6 Things You Should Do Now to Defend Yourself from CryptoWall

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Sun, 09/07/2014 - 00:02 -- jenn

The CryptoWall Virus has been making its way through hundreds of thousands of computers and earning cybercrooks literally millions of dollars.  This new breed of virus, called ransomware, takes all of your computer files hostage by encrypting them with military level encryption.  Unencrypting the files manually would be impossible.  To get the key to unencrypt and recover your files, you are asked to pay a "ransom" in BitCoin, an untraceable form of digital currency.  For more details on the virus itself, see New Deadly Computer Virus: CryptoWall.

So how do you protect yourself from this virus?  Here are some ways that will significantly reduce your chances of being infected.

  1. Add an ad-blocker plugin to your browser (Chrome, Firefox, Internet Explorer).  We like Ad Block Plus and it's free!  Yahoo! Ads were infected at one point, spreading this virus even further as people purposely or accidently clicked ads.
  2. Make sure you have virus protection on your PC!  We use Microsoft Security Essentials, which is free and has been very effective for us.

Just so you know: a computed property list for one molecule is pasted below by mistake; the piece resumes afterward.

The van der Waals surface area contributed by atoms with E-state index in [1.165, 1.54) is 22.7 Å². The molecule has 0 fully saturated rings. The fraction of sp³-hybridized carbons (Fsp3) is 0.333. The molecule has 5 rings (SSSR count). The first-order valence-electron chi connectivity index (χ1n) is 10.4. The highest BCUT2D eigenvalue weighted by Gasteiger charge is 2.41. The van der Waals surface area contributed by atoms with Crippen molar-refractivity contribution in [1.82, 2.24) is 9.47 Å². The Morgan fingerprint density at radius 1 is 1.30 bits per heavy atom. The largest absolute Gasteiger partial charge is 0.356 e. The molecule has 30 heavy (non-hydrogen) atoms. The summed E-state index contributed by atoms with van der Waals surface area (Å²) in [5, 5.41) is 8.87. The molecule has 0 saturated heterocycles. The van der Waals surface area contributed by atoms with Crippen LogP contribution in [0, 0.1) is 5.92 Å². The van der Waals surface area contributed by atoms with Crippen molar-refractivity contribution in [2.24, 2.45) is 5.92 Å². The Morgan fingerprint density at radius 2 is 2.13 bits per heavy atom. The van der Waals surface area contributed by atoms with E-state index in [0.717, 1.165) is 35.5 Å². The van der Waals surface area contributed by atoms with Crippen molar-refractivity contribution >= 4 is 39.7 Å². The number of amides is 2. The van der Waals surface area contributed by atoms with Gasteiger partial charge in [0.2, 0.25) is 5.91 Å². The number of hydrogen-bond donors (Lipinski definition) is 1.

3. Install MalWare protection.  We like Malware Bytes.  There is a free version, but it requires you to manually update the database and does not offer real-time protection.  You also need to watch for the "trial" checkbox when installing it and deselect that.  In my opinion, it's worth the $25 a year to buy the Premium version, which you can install on 3 computers, as it does offer real-time protection.
  4. Make sure that you are not only creating a back up of your system on a regular basis, but also storing viagra online reliable it someplace that isn't attached to your computer.  For example, you could burn the files to DVD, save them to an external drive that isn't "connected" to your computer at all times or save it to a cloud service of some sort.  The main idea is to have a back up that you could restore to, that isn't attached to your computer because the CryptoWall virus will encrypt anything on your computer or computer network.
  5. If you use Dropbox and you want to be extra secure, delete the desktop application that allows you to drag and drop with a Dropbox folder on your system and use the web interface instead.  CryptoWall will encrypt all files on Dropbox if you are using the desktop application.
  6. If you are running a network, consider using FTP to access network drives rather than creating drive shortcuts.


Other precautions that you probably already take, but are worth mentioning are:

  1. Do not open email attachments from people you don't know.  If you are suspicious, send an email to the sender and ask what the attachment is.  
  2. Do not open attachments that have multiple file extensions, such as ,jpg.exe or .pdf.exe.
  3. Thoroughly research any free software downloads
  4. Avoid torrent sites or other pirated software/music

Cybercrooks are not likely to move away from this type of malware, as it's been very lucrative for them so it becomes necessary for everyone to take steps to protect themselves.